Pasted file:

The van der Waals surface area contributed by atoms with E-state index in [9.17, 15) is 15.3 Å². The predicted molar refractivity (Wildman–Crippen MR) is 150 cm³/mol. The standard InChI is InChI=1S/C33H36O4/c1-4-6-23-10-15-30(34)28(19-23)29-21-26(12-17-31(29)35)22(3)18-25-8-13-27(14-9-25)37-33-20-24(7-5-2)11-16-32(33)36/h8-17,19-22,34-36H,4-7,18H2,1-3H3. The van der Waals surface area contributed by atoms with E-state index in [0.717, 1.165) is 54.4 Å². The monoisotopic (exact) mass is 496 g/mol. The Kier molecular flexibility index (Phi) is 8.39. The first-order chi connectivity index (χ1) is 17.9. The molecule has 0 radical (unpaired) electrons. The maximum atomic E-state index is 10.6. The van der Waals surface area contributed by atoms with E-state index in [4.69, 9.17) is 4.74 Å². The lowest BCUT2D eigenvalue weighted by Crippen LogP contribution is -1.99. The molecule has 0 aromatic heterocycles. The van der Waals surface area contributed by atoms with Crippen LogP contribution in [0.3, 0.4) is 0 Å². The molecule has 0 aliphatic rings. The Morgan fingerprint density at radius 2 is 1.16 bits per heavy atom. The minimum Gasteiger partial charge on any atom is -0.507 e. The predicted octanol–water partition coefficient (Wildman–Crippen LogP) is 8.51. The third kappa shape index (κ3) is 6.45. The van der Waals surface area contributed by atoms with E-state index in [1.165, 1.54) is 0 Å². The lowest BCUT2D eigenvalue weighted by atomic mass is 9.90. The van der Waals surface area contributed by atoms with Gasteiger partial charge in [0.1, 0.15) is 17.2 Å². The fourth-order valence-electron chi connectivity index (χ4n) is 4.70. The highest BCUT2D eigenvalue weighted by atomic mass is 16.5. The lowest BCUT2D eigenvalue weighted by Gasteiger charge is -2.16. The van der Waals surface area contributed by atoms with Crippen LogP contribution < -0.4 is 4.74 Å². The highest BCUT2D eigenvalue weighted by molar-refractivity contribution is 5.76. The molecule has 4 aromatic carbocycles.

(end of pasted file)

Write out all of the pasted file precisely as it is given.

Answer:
The van der Waals surface area contributed by atoms with E-state index in [9.17, 15) is 15.3 Å². The predicted molar refractivity (Wildman–Crippen MR) is 150 cm³/mol. The standard InChI is InChI=1S/C33H36O4/c1-4-6-23-10-15-30(34)28(19-23)29-21-26(12-17-31(29)35)22(3)18-25-8-13-27(14-9-25)37-33-20-24(7-5-2)11-16-32(33)36/h8-17,19-22,34-36H,4-7,18H2,1-3H3. The van der Waals surface area contributed by atoms with E-state index in [0.717, 1.165) is 54.4 Å². The monoisotopic (exact) mass is 496 g/mol. The Kier molecular flexibility index (Phi) is 8.39. The first-order chi connectivity index (χ1) is 17.9. The molecule has 0 radical (unpaired) electrons. The maximum atomic E-state index is 10.6. The van der Waals surface area contributed by atoms with E-state index in [4.69, 9.17) is 4.74 Å². The lowest BCUT2D eigenvalue weighted by Crippen LogP contribution is -1.99. The molecule has 0 aromatic heterocycles. The van der Waals surface area contributed by atoms with Crippen LogP contribution in [0.3, 0.4) is 0 Å². The molecule has 0 aliphatic rings. The Morgan fingerprint density at radius 2 is 1.16 bits per heavy atom. The minimum Gasteiger partial charge on any atom is -0.507 e. The predicted octanol–water partition coefficient (Wildman–Crippen LogP) is 8.51. The third kappa shape index (κ3) is 6.45. The van der Waals surface area contributed by atoms with E-state index in [1.165, 1.54) is 0 Å². The lowest BCUT2D eigenvalue weighted by atomic mass is 9.90. The van der Waals surface area contributed by atoms with Gasteiger partial charge in [0.1, 0.15) is 17.2 Å². The fourth-order valence-electron chi connectivity index (χ4n) is 4.70. The highest BCUT2D eigenvalue weighted by atomic mass is 16.5. The lowest BCUT2D eigenvalue weighted by Gasteiger charge is -2.16. The van der Waals surface area contributed by atoms with Crippen LogP contribution < -0.4 is 4.74 Å². The highest BCUT2D eigenvalue weighted by molar-refractivity contribution is 5.76. The molecule has 4 aromatic carbocycles.